Armpit hit

    Keywords: MiddleGame, Shape, Tactics
[Diagram]
Armpit hit  

A move like W1 in the diagram to the left, a third line move diagonally under an opponents stone on the fourth line, is known as an armpit hit (so named because the reverse, black+circle played diagonally above W1, is a shoulder hit)

The armpit hit is usually a bad move, though in some special circumstances it can be proper (for example, a 3-3 invasion under a 4-4 stone is technically an armpit hit, but is played regularly)

To understand why the armpit hit is a bad move, we will first explore the general case of such an approach, know as the angle play.


Table of contents Table of diagrams
Armpit hit
Angle play
Angle play follow-up
Black's follow-up
White's follow-up
Further continuation
Joseki
Double hane joseki
[Pak Chi-eun] 8p (W) vs. [Rui Naiwei] 9p (B) 2008
[Zheng Hong] 7p (W) vs. [Cao Dayuan] 9p (B) 1992
Overconcentration
Game continuation


General Case - The Angle Play

In general, a diagonal approach to an opposing stone is what is known as an angle play. Angle plays are usually a little awkward, because the opponent has the local advantage of having sente in a symmetrical position. They are therefore usually special purpose moves.

[Diagram]
Angle play  

In this diagram, after W1, black will usually continue with either a or b. So black has the advantage of getting to choose the direction of play.

[Diagram]
Angle play follow-up  

After B2, white usually wants to continue with the stretch at a or the one point jump at b. In rarer circumstances, the hane at the head of one and a half at c may be good, although usually it is too risky because it is easy to cut.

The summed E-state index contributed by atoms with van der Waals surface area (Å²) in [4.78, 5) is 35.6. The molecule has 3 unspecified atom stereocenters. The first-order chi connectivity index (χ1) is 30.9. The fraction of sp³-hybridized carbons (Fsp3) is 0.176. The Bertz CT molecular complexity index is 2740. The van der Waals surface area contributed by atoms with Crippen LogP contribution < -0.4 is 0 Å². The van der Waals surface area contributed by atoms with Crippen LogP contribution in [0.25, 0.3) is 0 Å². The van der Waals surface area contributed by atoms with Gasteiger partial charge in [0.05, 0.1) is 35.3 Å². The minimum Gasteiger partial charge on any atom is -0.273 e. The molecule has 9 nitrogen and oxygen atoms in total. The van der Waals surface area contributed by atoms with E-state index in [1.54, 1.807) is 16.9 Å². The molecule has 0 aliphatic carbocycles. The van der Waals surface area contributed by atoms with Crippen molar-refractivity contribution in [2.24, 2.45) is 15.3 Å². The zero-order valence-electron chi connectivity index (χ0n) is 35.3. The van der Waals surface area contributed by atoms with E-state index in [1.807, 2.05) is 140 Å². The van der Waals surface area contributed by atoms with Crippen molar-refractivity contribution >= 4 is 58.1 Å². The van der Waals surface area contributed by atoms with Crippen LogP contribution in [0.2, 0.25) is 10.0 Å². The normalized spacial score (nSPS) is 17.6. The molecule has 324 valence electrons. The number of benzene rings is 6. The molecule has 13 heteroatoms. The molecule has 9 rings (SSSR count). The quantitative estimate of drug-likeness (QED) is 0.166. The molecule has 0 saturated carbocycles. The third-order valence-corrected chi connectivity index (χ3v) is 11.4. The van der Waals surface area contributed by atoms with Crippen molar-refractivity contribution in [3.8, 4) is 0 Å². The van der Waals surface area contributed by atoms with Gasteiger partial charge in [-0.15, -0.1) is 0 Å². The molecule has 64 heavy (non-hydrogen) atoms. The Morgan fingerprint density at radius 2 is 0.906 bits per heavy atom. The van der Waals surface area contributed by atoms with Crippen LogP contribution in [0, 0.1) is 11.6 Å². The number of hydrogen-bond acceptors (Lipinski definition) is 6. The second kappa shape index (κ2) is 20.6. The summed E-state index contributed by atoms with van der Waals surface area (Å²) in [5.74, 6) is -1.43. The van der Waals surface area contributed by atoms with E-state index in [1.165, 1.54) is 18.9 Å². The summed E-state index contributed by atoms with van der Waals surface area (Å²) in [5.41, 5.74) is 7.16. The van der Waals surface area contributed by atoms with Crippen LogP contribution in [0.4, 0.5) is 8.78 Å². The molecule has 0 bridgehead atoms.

Armpit Hit Continuation

[Diagram]
Black's follow-up  

In the case of the armpit hit, if black plays B2, the normal continuations of a and b are weak moves, because they are on the second or first line. The move at c is not as risky here, but is still on the second line.

Generally, the armpit hit is only playable if one or more of the following apply:

  • B2 is overconcentrated. This depends on the position to the left.
  • a, b or c are acceptable moves, for example to make quick life.
  • d is good, for example to make quick life again.
[Diagram]
White's follow-up  

W3 is a popular continuation of the armpit hit among beginners. This is, again, a bad move. White is pushing from behind and Black gets sente again in a symmetrical position, and can play a strong hane at the head of two with either of the points marked a, or stretch or jump with b or c.

[Diagram]
Further continuation  

Here is one possible continuation sequence. Note how white is getting pushed around, and at the end white's position still has weaknesses at a and b.


Exceptions

In some special cases, the armpit hit can be good. This depends on the surroundings

3-3 invasion

[Diagram]
Joseki  

Here, W1 is technically an armpit hit. But this invasion is seen regularly, so it can't be bad, can it?

Well, first thing to note is that the 3-3 invasion is bad when it is played too early. B2 and B4 are still good moves. Usually, the invasion W1 will be played when the resulting outside wall is overconcentrated, or easy to neutralize.

[Diagram]
Double hane joseki  

A second thing to keep in mind is that with the other edge close by, the double hane of B6 is not as good a move as it was earlier. Due to the closeness of the edge, white can cut and capture B6 here. If the edge was not so close, black would escape out with B6 and white's position would be a disaster.

Note: this line is still joseki, because black can cut at a and capture two stones. see 4-4 point 3-3 invasion double hane.


Quick life

[Diagram]
Pak Chi-eun 8p (W) vs. Rui Naiwei 9p (B) 2008  

Here, W1 by Pak Chi-eun is an armpit hit. The marked white stones are heavy, and are inside a strong black sphere of influence, so White wants to make life quickly. After B10, white has achieved this in sente.


Overconcentration

[Diagram]
Zheng Hong 7p (W) vs. Cao Dayuan 9p (B) 1992  

Here, B1 aims at forcing white into overconcentration. If white responds at a, his influence will overlap that of the strong white wall to the left, and White's stones are not being efficient. In the game, white therefore played b

[Diagram]
Overconcentration  

If white plays like this, the circle marked area is overconcentrated, and there is still the aji of the clamp at a.

[Diagram]
Game continuation  

Armpit hit last edited by 82.6.105.172 on January 31, 2011 - 01:36
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